Because of the work we do at Praxis, I get the good fortune of speaking with thousands of young adults all over the country each year.
Most of them are at the stage in their journey where they’re still uncertain about who they are – and perhaps more importantly – who they want to become.
It can be a confusing time. I certainly know I was confused at that stage in my life.
But it doesn’t have to be as confusing or stressful as many of us make it.
When we’re just starting out, we still lack a ton of important context about the world around us. So it’s highly unlikely we’ll correctly choose “the one thing” we want to spend the rest of our lives doing.
First off, because the idea that there is “one perfect path” is mostly a myth.
Second, because we just don’t know what we don’t know.
Those can be tough things to come to grips with. Both are true.
It’s tough to decide what you want to do and who you want to become against a backdrop of limited knowledge about what’s possible.
I believe this is at the heart of many decisions to default to college. Because it’s almost as scary to not have a plan as it is to admit you don’t know what you’re doing.
I mean no disrespect when I say this. But at 18 years old, most people don’t have enough context to lock themselves into a decision that will cost them years of their lives and hundreds of thousands of dollars.
Without context, it’s difficult to imagine all the possible paths you could go down.
To no fault of their own, many young adults lack context simply because they lack experience.
How can you do this? Simple. Try stuff.
In particular, try stuff that allows you to explore in the direction you’re hoping to advance.
Gaining context means enriching your perspective about the topic you’re interested in. You may imagine a path as suitable or exciting. But with a little context, you may quickly discover that a path is not all it’s cracked up to be.
For instance, I thought I wanted to be a lawyer. Then I spent half a year as a legal aid for a law firm. Which made me quickly realize being a lawyer wasn’t all I thought it was.
The missing context enriched my perspective.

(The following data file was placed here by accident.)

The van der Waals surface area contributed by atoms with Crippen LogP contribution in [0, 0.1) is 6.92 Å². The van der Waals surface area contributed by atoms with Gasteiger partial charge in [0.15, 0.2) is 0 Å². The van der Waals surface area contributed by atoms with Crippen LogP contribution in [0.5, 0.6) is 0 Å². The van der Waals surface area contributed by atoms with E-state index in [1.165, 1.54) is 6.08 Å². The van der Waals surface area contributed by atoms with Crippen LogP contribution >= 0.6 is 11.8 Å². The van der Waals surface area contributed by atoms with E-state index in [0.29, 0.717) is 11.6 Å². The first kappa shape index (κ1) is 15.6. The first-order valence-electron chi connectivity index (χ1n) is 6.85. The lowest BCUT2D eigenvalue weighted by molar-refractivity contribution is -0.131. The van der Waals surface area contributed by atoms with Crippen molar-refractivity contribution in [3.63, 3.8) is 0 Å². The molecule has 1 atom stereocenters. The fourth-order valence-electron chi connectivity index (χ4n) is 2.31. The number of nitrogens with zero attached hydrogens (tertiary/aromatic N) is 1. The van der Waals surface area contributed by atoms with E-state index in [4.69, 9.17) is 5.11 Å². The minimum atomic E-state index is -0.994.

You are likely interested in many things. It can feel stressful to pick just one. You don’t want to feel limited – or one dimensional. I get it.
But often, one of the best things you can do to gain context and clarity about the path forward, is to choose one dimension of yourself to cultivate.
As you cultivate one interest, it can enrich your life – by giving you a craft to master, by helping you build momentum and gain experience, and by lead to surprising opportunities.
For instance, when I quit my law firm job, I went all-in on photography. I didn’t know where it would lead. But it was the most interesting thing I had going at the time. Eventually, I landed a job as a photographer. While working that job, I met the founder of Praxis, who later introduced me to another entrepreneur who ended up offering me a job.
What may look like a series of happy accidents was actually the byproduct of cultivating one interest, and allowing it to lead the way. Leaning into one interest (photography) didn’t mean I gave up all the other interests I had.
Following one dominant interest gave me a path forward, that ultimately led to new, exciting opportunities I could not have anticipated.
This same context clues can help you discover your path forward, too.
Discovering Your Thing
You don’t have to have it all figured out right now. It takes time, context, effort, and courage to discover your thing – or the multiple “things” you’re interested in that can define how you build your life and career.
If you’re not sure what you want to do – or who you want to become – then take inventory of your interests. Ask yourself how you could explore those interests more deeply. Look for opportunities to gain context.
You don’t have to default to a boring or unfulfilling path just because you’re not sure how things will work out.
There are tons of exciting options out there waiting to be discovered.
(And it just so happens that our apprenticeship program at Praxis can help you start your own discovery process.)